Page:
Response: We’ve written about this several times; however, Scaglion (left) is a died-in-the-wool west to east anthropologist when discussing the Pacific Ocean. H view, like others like him, believe that man came from Asia, and expanded across Micronesia to Macaronesia (Macronesia) to Polynesia—thus, from Polynesia to South America. The fact that while Micronesia and Macaronesia both show a distinct ancestral relationship with Asia and Indonesia, Polynesia does not and is far more related to South American ancestry. The point is, despite winds, currents, and all known pre-Age of Discovery movement in the Pacific moving with winds and currents which flow from east to west, Scaglion and his type of anthropologist all insist in an opposite movement because they cannot believe that those from South America could have sailed west into the Pacific, despite all the evidence to the contrary.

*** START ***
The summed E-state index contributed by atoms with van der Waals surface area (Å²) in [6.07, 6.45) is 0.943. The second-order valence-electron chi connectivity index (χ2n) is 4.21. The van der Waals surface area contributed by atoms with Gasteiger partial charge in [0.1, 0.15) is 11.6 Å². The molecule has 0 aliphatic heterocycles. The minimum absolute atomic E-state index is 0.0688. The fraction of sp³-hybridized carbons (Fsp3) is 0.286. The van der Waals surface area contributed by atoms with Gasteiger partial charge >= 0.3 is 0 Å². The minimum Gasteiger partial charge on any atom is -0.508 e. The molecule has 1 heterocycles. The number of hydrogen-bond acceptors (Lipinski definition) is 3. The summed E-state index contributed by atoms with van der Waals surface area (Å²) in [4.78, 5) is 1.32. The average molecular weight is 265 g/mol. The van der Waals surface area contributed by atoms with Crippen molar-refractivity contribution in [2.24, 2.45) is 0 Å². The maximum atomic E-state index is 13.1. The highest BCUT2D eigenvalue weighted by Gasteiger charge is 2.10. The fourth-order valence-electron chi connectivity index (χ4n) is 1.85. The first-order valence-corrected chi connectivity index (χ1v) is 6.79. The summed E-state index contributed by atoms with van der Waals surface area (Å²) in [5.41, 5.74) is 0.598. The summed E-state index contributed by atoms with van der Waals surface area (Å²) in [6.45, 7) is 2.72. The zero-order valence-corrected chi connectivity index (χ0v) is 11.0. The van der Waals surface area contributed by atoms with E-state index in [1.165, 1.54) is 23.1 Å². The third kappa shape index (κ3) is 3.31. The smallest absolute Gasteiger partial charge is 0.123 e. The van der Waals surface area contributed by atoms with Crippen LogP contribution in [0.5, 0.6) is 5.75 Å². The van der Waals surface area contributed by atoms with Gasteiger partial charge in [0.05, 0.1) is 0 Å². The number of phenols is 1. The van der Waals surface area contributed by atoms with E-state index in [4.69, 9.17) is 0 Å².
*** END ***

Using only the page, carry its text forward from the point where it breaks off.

Comment #4: “How can you connect the sweet potato with Alma 46:40 about roots for the benefit of man? That seems like quite a stretch” Michael P.
Response: Actually, it is quite easy. Mormon, drawing upon Alma’s writing, tells us the Lord provided “plants and roots” for the benefit of man. Certain plants, like the Cinchona tree, which provided early man with malaria-fighting quinine, originated in Andean Peru—as have numerous other herbal medicines that have a long history of fighting diseases, etc., before modern technology in medicine allows us to synthesize cures today. As for the Sweet Potato, which originated in Andean Peru, may be one of nature's unsurpassed sources of beta-carotene. Several recent studies have shown the superior ability of Sweet Potatoes to raise our blood levels of vitamin A. This benefit may be particularly true for children. Several studies from Africa show that this tuber is used there and children improve their vitamin A deficiency—no wonder it’s called “protector of the children” in Africa.